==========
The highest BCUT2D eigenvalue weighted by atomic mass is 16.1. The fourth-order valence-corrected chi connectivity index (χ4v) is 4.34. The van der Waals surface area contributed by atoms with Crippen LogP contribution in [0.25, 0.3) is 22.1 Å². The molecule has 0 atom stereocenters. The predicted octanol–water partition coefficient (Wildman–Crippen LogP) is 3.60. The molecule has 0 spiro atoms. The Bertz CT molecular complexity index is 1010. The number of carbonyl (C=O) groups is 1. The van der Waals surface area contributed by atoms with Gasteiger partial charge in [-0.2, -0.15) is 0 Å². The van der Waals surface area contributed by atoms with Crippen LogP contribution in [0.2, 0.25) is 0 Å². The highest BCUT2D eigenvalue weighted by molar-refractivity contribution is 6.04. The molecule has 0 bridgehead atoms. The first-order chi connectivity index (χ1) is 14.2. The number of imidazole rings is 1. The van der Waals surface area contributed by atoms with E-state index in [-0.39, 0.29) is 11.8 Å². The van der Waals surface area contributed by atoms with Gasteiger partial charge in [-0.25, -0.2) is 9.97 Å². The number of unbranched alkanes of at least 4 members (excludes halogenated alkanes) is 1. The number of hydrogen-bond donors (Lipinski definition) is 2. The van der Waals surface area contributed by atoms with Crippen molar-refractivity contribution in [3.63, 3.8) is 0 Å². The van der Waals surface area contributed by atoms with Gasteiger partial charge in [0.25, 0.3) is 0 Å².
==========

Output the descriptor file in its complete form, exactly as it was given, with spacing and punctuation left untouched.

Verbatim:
The highest BCUT2D eigenvalue weighted by atomic mass is 16.1. The fourth-order valence-corrected chi connectivity index (χ4v) is 4.34. The van der Waals surface area contributed by atoms with Crippen LogP contribution in [0.25, 0.3) is 22.1 Å². The molecule has 0 atom stereocenters. The predicted octanol–water partition coefficient (Wildman–Crippen LogP) is 3.60. The molecule has 0 spiro atoms. The Bertz CT molecular complexity index is 1010. The number of carbonyl (C=O) groups is 1. The van der Waals surface area contributed by atoms with Gasteiger partial charge in [-0.2, -0.15) is 0 Å². The van der Waals surface area contributed by atoms with Crippen LogP contribution in [0.2, 0.25) is 0 Å². The highest BCUT2D eigenvalue weighted by molar-refractivity contribution is 6.04. The molecule has 0 bridgehead atoms. The first-order chi connectivity index (χ1) is 14.2. The number of imidazole rings is 1. The van der Waals surface area contributed by atoms with E-state index in [-0.39, 0.29) is 11.8 Å². The van der Waals surface area contributed by atoms with Gasteiger partial charge in [-0.25, -0.2) is 9.97 Å². The number of unbranched alkanes of at least 4 members (excludes halogenated alkanes) is 1. The number of hydrogen-bond donors (Lipinski definition) is 2. The van der Waals surface area contributed by atoms with Crippen molar-refractivity contribution in [3.63, 3.8) is 0 Å². The van der Waals surface area contributed by atoms with Gasteiger partial charge in [0.25, 0.3) is 0 Å².